The Man in the Middle writes our new blog series. Musings from a middle-aged man living with his aged Mother and the Family.
Mother is having problems with her new phone. Or rather she is having a problem with the people who phone her.
‘Ever since I moved in, the only people who phone me pretend to have foreign accents. I don’t understand a word they say.’
‘Perhaps it’s your long lost Irish cousins calling? Their Irish brogue is confusing you,’ I say.
‘Don’t be stupid, darling. They’re all dead or beyond caring about me,’ she replies contemptuously.
I can’t work out why anyone calling Mother would pretend to be foreign unless RADA have introduced a new course called ‘English with a Funny Foreign Accent’ and mischievous trainee actors are rehearsing on her. Perhaps she accidentally agreed to be an oral examiner for the course?
‘It’s that new phone you put in my room. It doesn’t work. I told you we should have kept the old one,’ she says.
The old one in the flat was 30 years old and a death trap according to the electrician. But rather than debate this, I promise Mother I will launch an investigation into the problem. Investigations are my new, fail safe response to Mother’s queries, which seem to be increasing in number and complexity. Like a politician faced with a tricky problem, investigations allow me to kick the can down the road and hold out the hope that the problem may be forgotten.
‘It’s probably the doctor calling her about an appointment,’ says Wife, later that day in the kitchen.
‘Or Extinction Rebellion asking her to turn her electric heater down,’ says Son.
‘It’s probably is the new rotary phone I bought her. The reviews on Amazon weren’t very good,’ I say sheepishly.
‘Have you ruled out demonic possession?’ says Son.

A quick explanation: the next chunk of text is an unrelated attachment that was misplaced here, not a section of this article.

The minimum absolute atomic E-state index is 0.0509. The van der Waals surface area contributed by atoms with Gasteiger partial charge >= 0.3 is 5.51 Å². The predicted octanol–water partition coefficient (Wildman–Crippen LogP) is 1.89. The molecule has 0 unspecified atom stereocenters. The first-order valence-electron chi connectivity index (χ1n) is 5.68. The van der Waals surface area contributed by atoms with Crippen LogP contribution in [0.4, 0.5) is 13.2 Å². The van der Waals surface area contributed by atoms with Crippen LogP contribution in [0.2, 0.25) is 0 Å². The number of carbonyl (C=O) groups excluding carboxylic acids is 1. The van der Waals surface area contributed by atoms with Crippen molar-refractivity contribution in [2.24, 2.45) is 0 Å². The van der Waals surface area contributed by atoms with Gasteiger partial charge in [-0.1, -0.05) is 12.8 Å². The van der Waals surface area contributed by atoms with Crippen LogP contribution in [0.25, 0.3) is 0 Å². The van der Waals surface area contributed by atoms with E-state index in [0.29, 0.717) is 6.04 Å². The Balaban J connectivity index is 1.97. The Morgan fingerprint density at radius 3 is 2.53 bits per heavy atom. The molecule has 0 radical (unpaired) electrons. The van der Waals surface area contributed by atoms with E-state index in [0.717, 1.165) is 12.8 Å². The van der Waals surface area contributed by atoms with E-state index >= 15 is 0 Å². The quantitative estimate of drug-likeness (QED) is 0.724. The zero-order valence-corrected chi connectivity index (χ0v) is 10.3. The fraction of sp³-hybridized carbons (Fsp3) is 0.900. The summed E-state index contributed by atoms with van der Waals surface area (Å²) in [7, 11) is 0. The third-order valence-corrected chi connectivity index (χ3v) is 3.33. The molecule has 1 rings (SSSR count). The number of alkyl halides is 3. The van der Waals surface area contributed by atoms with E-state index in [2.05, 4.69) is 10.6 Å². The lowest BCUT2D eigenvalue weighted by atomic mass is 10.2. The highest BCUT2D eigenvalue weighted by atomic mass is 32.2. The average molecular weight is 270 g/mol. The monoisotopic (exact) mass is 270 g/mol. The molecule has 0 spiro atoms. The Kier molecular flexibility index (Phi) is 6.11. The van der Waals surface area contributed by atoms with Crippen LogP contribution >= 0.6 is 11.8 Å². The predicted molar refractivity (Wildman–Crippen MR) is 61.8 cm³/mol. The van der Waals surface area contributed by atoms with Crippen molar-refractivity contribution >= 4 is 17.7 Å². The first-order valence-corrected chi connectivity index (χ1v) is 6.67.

‘No. The phone. In horror movies phones are conduits for demons to come to earth or threaten people.’
‘I’d like to reassure the people of Midsomer that I have ruled out demonic activity from my investigation,’ I say in my best DCI Burnaby impersonation.
Wife is clearly irritated by this boyish banter and brings things back to reality. Or in this case, her favourite bugbear – pointless subscriptions.
‘What’s the point of having a subscription to ‘Which?’ if you can’t even be bothered to read it before splashing out on a new phone?’
‘It was only £25. That’s hardly splashing out.’
‘But it doesn’t work, does it?’ says Wife, driving a full stop into the argument.
Sensing which way the conversation is going, son has put in his earplugs and is staring intently at his phone. I am wondering if I can counter attack or beat a retreat with my dignity intact like the Allies at Dunkirk, when Mother appears in the kitchen doorway.
‘All sorted,’ she says triumphantly. ‘I listened to the ansaphone. There were five messages on it from Specsavers about my appointment for a hearing test. They’re so diligent aren’t they?’
‘So, the phone works?’ I ask.
‘Of course, darling. I just needed to turn the volume up. Much better than the old one and reminds me of the one your father and I had in our first flat years ago.’
Out of the corner of my eye, I can see Wife reaching for a large frying pan. For a moment, I am not quite sure what she is going to do with it.
‘Anyone fancy an omelette for supper?’ she asks.
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